Discounts in top consumer China narrowed further meanwhile even as demand remained relatively muted.
Indians celebrated the festival of Diwali this week, following Dhanteras on Nov. 13.
“Jewellery showrooms have been witnessing higher footfalls for the last few days. Retail jewellery demand has improved,” said Ashok Jain, proprietor of Mumbai-based gold wholesaler Chenaji Narsinghji.
Dealers charged premiums of about $2 an ounce over official domestic prices, inclusive of 12.5% import and 3% sales levies, down from $4 last week.
Though buyers were seeking out gold, “overall demand is still expected to be down year on year by 10%-30% in tonnage terms, though it may be stronger in U.S. dollar terms”, Standard Chartered said in a note.
On Friday, local gold futures were trading around 50,083 rupees per 10 grams, still at historically elevated levels but more than 10% below the all-time high of 56,191 rupees they hit in August.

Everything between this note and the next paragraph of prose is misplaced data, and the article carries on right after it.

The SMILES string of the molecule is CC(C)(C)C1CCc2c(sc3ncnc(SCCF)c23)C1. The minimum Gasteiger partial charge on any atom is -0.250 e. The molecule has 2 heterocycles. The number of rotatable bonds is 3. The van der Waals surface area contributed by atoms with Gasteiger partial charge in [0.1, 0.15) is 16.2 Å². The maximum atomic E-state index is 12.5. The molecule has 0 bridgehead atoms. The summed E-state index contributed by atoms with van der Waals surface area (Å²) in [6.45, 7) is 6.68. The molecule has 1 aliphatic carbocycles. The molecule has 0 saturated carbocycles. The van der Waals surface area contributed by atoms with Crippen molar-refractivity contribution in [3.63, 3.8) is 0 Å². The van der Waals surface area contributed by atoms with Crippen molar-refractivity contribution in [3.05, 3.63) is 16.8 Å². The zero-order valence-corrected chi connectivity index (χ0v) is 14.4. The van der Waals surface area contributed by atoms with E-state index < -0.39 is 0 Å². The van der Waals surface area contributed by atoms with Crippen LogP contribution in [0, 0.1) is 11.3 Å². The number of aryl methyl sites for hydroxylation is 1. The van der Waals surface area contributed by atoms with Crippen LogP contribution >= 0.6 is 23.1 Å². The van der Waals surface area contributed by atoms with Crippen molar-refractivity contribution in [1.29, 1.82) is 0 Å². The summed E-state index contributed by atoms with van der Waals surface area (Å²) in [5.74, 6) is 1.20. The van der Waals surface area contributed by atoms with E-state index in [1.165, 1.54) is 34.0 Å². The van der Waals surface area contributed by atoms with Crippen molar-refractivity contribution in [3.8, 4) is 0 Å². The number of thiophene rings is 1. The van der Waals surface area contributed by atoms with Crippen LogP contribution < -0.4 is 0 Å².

The correction lured back many buyers who had been put off by higher prices, said a Mumbai-based dealer with private bullion importing bank.
In Singapore, physical gold was sold at a premium of $1.40 an ounce over international spot prices.
While retail demand remains strong as prices consolidate, some investors are also taking advantage of lower prices, said Vincent Tie, sales manager at Silver Bullion.
In China, discounts eased to $10-$16 an ounce from $18-$26.55 a week ago, which dealers attributed to fluctuations in currency exchange rates.
Prices in China have remained at a discount to global spot rates for much of the year as the coronavirus pandemic choked demand.
But demand is still muted and “people do not have much money to invest in jewellery and other gold items”, said Peter Fung, head of dealing at Wing Fung Precious Metals.
“If spot prices cross the $1,850 (level), there would be some demand growth.”
Gold was sold on par with the benchmark spot rates in Japan.